Version control systems

Marc Weber marco-oweber at
Thu Aug 21 23:34:07 EDT 2008

Isaac see third

>  FWIW, I started a wiki page that tries a direct comparison between Darcs and 
>  Git:
>  Some mappings are simple, some are more complicated and will require 
>  adopting a different workflow.  I still recommend reading a tutorial, but 
>  this cheat sheet should be a good start if you don't want to spend much time 
>  to learn Git just yet.  Where no directly corresponding command exists or 
>  emulating it would be too messy, I try to hint towards other work flows.
>  I encourage everyone to add useful tips and examples both from users who 
>  already use Git and later on, once we have gathered more experience.  I 
>  believe that Git has some features which can improve our productivity and 
>  I'd like this page to also collect tips how to do so.

Hi Thomas: Great work! There is not much I could add (although I've used
git during the last weeks quite often..)

However I'm missing four small tips:

first man git-rev-parse (or git rev-parse help)

        HEAD HEAD^ HEAD^^ ..
        is equal to
        HEAD HEAD~1 HEAD~2 ..>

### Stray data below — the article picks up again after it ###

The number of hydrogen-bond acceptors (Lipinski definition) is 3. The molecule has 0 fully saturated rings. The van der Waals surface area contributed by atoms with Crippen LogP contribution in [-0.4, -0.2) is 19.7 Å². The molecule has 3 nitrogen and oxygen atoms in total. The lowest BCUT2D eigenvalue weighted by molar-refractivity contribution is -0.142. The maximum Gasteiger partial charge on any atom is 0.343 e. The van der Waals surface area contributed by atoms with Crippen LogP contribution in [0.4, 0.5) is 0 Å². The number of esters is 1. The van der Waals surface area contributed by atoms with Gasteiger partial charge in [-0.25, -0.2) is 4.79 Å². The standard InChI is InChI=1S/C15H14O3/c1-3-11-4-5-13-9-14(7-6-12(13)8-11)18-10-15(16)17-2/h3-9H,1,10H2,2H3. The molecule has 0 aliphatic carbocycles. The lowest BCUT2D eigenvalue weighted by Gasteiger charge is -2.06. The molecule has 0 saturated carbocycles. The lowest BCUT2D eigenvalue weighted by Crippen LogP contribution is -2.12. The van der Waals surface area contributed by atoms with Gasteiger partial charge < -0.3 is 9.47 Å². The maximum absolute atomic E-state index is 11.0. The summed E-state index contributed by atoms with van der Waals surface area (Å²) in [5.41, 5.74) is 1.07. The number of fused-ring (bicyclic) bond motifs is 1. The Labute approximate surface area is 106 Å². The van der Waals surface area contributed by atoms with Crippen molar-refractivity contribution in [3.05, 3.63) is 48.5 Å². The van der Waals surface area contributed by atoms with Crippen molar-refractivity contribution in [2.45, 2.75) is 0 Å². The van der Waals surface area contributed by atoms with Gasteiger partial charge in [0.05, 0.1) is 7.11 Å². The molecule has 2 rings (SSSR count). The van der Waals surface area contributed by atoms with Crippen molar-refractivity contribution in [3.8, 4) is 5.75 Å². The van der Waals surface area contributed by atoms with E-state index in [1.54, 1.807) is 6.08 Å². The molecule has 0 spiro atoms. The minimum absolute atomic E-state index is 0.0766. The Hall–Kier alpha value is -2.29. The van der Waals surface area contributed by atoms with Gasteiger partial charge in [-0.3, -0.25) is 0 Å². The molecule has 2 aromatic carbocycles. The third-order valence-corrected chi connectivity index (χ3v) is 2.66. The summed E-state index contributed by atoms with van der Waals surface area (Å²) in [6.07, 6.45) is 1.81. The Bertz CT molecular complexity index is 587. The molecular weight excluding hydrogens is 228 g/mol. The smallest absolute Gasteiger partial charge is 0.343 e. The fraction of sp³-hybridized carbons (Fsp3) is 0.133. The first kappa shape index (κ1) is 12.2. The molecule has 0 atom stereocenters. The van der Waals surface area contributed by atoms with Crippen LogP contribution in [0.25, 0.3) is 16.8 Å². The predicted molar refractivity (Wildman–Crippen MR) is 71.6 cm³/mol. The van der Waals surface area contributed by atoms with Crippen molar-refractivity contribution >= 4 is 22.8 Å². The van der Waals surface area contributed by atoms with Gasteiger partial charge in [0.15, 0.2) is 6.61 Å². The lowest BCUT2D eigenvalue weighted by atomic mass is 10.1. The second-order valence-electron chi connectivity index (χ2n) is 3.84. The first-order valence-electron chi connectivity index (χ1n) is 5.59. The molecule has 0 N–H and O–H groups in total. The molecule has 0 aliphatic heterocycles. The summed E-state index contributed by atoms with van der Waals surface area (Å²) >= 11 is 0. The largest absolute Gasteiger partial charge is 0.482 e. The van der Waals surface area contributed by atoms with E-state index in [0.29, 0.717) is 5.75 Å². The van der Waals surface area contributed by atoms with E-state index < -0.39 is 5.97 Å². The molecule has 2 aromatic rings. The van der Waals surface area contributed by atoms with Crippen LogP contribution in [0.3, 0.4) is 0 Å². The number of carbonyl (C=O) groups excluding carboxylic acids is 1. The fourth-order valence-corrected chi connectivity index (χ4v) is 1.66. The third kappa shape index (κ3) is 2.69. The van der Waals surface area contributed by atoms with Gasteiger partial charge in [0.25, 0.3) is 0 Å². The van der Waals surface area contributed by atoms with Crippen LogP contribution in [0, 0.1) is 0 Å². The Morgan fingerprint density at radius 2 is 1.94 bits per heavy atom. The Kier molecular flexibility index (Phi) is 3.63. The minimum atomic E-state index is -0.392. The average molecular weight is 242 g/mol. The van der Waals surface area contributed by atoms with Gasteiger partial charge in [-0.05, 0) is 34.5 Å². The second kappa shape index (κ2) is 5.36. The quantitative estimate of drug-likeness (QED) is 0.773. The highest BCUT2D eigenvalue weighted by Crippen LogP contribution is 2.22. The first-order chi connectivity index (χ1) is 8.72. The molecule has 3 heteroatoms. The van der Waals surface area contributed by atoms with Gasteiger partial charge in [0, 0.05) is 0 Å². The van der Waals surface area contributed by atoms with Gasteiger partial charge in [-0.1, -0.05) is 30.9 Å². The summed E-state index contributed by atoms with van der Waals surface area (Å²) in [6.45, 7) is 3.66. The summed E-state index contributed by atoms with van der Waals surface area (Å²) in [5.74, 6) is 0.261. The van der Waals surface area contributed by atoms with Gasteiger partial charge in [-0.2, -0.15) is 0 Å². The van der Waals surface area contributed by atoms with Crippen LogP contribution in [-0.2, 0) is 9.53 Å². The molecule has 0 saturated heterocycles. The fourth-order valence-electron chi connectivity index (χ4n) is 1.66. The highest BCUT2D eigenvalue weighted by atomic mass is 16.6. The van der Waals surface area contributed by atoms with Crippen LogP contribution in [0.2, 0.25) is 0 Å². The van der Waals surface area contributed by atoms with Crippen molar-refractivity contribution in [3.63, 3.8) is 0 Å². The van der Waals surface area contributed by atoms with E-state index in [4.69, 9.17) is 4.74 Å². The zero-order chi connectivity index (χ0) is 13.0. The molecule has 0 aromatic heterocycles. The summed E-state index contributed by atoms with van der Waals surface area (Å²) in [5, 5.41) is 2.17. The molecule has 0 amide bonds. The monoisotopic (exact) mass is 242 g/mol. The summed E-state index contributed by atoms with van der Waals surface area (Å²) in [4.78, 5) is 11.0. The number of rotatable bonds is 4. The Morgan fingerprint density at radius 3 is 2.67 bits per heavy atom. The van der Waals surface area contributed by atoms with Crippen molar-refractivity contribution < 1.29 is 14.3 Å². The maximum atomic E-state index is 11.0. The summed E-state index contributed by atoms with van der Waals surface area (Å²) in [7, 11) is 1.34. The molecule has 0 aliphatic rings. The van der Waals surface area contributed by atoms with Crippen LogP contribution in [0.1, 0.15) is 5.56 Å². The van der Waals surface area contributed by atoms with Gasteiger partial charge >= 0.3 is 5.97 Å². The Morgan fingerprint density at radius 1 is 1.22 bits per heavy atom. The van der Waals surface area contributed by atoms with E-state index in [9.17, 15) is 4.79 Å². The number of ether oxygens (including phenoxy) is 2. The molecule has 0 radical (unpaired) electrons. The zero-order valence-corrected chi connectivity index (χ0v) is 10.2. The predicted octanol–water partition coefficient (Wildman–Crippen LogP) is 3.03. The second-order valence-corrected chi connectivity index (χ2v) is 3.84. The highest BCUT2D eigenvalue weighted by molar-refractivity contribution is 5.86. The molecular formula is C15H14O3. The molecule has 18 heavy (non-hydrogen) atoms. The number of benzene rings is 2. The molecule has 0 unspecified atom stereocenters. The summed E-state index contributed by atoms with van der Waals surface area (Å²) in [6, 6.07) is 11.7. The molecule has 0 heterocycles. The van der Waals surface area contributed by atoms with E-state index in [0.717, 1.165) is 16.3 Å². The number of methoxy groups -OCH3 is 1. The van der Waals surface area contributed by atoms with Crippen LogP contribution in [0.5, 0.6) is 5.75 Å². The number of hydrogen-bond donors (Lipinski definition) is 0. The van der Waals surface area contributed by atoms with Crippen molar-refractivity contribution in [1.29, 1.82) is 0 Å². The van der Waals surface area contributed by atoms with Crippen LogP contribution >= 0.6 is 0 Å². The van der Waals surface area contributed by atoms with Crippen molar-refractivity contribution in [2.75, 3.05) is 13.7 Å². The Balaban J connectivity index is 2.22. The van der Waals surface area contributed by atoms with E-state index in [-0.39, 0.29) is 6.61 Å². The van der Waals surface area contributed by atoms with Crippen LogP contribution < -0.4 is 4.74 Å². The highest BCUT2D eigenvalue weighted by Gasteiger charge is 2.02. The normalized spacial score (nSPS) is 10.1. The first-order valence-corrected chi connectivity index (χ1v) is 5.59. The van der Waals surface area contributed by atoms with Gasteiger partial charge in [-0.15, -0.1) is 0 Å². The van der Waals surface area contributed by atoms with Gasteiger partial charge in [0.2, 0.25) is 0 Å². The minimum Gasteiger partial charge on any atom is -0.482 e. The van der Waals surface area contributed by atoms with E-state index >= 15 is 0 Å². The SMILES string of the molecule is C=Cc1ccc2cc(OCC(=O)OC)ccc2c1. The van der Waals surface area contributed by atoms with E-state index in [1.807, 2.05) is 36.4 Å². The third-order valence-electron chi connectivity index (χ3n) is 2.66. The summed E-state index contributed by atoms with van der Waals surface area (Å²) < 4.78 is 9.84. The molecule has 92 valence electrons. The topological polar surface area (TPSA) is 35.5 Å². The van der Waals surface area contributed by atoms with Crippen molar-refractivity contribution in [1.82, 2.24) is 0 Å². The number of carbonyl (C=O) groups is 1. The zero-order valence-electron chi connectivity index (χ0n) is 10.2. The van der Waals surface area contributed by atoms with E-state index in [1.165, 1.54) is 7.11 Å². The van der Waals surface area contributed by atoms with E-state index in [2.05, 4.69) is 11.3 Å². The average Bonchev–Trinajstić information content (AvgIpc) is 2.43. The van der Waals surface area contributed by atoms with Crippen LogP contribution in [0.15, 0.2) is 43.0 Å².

So to drop one of the last ten commits (don't remember which one)
        git rebase -i HEAD~10 ...

second : you forgot to mention gitk. It helps you getting an overview
        about when which branches have been created

        You can use google pictures search to see how it looks like or just play
        around (try the script in my other post)..
        You can have a look at the history and branches easily.. You can even
        highlight commits by changes made to filepath (must be relative to repo
        path!) or by adding/ removing strings etc..
        And it's a nice tool to just keep all hashes in memory in case you mess
        up your repo by accident :-)

        But recent gitk can do more. When getting some conflicts on git
        merge or git rebase gitk --merge will show you all commits
        causing this conflict.

third: #git on freenode.. I bet you'll get help there as well..
        I got the last tip there as well
        < doener> MarcWeber: you could, for example, do "git log or git rev-list or gitk --left-right --cherry-pick A...B"
        lists all commits beeing present on the one or the other branch,
        but not in both

4th:   You should know one thing about git history
        There used to be no difference between
        git-log (now depreceated, does no longer work in the git git version)
        git log

          git log --help 
        = git-log --help 
        = man git-log (more convinient to type)

        The only execption: git-clone doesn't work in all cases, git clone does (?)
        (Don't ask me why)

git show commit-id:file is of interest as well (you told about git show)

Marc Weber

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